Camden County digs out in wake of tornado

EF-1 tornado tracked at least 16 miles on ground, left toppled trees, damage

CAMDEN COUNTY, Ga. – Dozens of huge trees toppled Sunday in Camden County when an EF-1 tornado tracked at least 16 miles on the ground in the county.

But few injuries were reported and many homes remained untouched.

Still, residents are left to dig out from the debris left behind.

Most of the damage was in the Horseshoe Cove Subdivision, a few miles northeast of Woodbine.

Enormous trees were snapped or lying on their sides on every street and practically every yard in the subdivision, some blocking roads and others damaging homes.

Don Drury has been cutting trees since the storm blew through Sunday.

“The next morning, when I drove into Horseshoe Cove, I just started crying,” Drury said. “Best neighborhood you could imagine.”

He said he was as stunned as everyone else around the area that the ferociousness of the storm didn’t kill anyone in Camden County. Tornadoes spawned from that same storm system killed at least 19 people -- 15 of them in south Georgia.

Georgia Gov. Nathan Deal plans to visit communities in Albany and Cook County on Wednesday and take a helicopter tour to view the storm damage.

Georgia Sens. Johnny Isakson and David Perdue led the U.S. Senate in a moment of silence Tuesday to reflect on the lives lost.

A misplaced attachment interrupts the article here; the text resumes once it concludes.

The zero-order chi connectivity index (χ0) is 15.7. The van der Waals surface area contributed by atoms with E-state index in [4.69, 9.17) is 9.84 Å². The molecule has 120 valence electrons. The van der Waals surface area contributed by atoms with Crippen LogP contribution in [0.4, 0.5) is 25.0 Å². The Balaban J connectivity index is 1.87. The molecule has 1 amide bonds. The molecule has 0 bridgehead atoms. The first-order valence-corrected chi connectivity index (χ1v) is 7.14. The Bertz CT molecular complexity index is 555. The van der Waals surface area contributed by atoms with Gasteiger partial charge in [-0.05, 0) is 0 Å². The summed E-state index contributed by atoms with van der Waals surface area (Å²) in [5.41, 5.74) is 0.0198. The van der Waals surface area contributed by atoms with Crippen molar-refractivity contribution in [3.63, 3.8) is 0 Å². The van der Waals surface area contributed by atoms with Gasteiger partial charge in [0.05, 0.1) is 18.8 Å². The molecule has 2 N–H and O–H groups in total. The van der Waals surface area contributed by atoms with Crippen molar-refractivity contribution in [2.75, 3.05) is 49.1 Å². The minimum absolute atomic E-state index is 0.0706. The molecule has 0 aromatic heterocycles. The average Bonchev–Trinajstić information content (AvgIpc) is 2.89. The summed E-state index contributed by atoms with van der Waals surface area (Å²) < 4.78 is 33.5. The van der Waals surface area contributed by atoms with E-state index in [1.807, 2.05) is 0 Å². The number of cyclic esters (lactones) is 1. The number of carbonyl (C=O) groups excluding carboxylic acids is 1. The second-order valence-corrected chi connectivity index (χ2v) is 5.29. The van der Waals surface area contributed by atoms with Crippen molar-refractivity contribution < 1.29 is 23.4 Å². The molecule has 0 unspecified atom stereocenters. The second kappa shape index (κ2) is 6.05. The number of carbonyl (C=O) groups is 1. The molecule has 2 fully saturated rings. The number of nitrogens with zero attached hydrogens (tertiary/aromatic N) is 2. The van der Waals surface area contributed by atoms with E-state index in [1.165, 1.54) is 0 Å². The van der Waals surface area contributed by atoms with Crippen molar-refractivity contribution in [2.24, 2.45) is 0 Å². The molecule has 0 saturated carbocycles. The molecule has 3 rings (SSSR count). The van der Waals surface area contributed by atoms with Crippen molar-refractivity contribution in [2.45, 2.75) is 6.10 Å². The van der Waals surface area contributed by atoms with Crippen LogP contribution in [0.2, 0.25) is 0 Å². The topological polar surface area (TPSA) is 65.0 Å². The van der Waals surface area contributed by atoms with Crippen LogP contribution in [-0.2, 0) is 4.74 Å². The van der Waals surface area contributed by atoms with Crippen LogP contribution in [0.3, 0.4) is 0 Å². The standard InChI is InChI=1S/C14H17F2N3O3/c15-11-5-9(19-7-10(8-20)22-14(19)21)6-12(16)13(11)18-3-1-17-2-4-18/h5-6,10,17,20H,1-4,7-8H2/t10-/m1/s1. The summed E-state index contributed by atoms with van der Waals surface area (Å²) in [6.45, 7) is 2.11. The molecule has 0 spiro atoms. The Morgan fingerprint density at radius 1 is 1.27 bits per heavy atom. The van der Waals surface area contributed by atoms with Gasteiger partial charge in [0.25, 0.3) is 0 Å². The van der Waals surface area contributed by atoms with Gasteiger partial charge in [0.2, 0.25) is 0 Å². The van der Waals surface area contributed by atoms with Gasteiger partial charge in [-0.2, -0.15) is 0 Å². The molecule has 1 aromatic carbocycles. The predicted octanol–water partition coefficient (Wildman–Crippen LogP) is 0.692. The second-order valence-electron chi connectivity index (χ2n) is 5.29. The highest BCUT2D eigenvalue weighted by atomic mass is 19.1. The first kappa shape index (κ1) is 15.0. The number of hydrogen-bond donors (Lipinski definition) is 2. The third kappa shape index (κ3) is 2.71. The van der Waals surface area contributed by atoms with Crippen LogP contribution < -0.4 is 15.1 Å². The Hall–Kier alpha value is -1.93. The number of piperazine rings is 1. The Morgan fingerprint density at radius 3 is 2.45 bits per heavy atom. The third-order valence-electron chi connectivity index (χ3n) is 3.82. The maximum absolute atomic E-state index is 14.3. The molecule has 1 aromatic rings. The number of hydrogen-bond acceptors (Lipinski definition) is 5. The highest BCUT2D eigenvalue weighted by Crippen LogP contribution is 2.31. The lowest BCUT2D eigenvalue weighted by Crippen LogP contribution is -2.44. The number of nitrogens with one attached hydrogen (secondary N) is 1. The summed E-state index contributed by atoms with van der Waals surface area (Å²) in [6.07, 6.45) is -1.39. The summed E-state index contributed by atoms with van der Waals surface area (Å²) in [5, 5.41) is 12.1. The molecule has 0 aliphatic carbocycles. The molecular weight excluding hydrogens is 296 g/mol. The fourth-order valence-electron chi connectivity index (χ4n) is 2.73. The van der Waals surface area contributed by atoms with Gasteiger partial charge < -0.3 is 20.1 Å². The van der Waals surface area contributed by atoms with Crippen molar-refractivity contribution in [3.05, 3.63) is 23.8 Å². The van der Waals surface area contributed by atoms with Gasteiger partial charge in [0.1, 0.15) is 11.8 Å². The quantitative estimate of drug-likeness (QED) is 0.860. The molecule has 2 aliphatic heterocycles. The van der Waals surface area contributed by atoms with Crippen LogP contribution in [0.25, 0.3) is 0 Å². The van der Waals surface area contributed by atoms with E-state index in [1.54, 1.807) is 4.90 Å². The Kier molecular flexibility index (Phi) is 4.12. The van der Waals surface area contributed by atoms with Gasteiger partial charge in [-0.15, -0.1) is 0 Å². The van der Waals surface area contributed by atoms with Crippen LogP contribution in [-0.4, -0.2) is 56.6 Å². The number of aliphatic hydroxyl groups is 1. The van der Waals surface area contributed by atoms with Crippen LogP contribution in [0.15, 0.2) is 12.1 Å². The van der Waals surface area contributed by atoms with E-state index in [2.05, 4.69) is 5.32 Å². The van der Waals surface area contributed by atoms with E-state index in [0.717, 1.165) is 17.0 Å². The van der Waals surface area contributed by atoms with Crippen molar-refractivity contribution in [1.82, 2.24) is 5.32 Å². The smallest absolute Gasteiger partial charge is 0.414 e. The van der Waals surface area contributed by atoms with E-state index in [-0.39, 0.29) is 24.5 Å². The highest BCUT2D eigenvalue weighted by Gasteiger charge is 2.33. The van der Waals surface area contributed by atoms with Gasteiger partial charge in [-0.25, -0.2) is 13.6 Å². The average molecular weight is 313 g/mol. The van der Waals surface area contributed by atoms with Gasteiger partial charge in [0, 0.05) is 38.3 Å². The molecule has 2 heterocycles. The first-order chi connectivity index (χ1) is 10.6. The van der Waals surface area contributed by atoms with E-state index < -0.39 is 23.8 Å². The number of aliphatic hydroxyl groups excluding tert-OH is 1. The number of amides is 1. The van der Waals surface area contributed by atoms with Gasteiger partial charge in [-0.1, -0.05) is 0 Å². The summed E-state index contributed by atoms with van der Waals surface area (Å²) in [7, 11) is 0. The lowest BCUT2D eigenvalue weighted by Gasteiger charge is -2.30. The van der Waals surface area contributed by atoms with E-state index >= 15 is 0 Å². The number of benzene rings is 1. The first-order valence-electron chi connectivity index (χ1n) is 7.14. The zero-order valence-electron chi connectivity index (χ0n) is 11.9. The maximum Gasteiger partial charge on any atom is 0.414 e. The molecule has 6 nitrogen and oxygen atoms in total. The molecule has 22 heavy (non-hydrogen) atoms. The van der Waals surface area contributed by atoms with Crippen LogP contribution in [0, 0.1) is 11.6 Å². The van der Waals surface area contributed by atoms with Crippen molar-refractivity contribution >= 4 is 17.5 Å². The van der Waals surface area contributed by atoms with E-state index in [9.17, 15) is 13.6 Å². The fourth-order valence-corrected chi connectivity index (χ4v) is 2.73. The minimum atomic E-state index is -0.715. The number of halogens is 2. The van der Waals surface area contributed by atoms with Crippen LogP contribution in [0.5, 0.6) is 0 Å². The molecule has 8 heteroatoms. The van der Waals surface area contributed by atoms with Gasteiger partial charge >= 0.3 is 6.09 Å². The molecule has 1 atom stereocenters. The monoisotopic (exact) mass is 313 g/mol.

In Camden County, residents were counting their blessings.

“I can’t believe how few houses got devastated. Only around three or four that I know of got really hit bad. I mean, it’s a miracle,” Drury said.

Even so, the cleanup will likely take weeks. Logan Page, who runs a tree-trimming company, will have to decide whether to keep his business running or work on his own house, which was severely damaged in the storm.

“We own Allen’s Tree Service, so we’re kind of not being able to take care of our own stuff. Have to take care of everyone else’s,” Page said.

Parts of the roof of Page's home were found sitting in a tree roughly half a mile away.

“Blew the metal off over on the other side,” Page said. “Basically, I was sitting on the back porch, watching the lightning across the marsh, and it was just real calm, and all of a sudden my wife looked outside and a big gust of wind, and I couldn’t get into the house quick enough. Got in and I could hear something. It was just loud. It was just loud as all get out.”

Seaborn Bell, who lives in Horseshoe Cove said he started the subdivision a few decades ago and has never seen weather like what came through last weekend.

“We’ve been lucky. Even hurricanes haven’t been through here,” Bell said. “Nobody’s really tremendously upset.  They're just getting through it.”

There were reports of one serious injury in the county, but that person was hit be a tree limb while helping clean up after the storm had passed. There's no word on the person's status.

Power and tree-trimming crews have been canvassing the neighborhood trying to help wherever they can, doing their part to get a quiet, hidden community in northern Camden County back on its feet.

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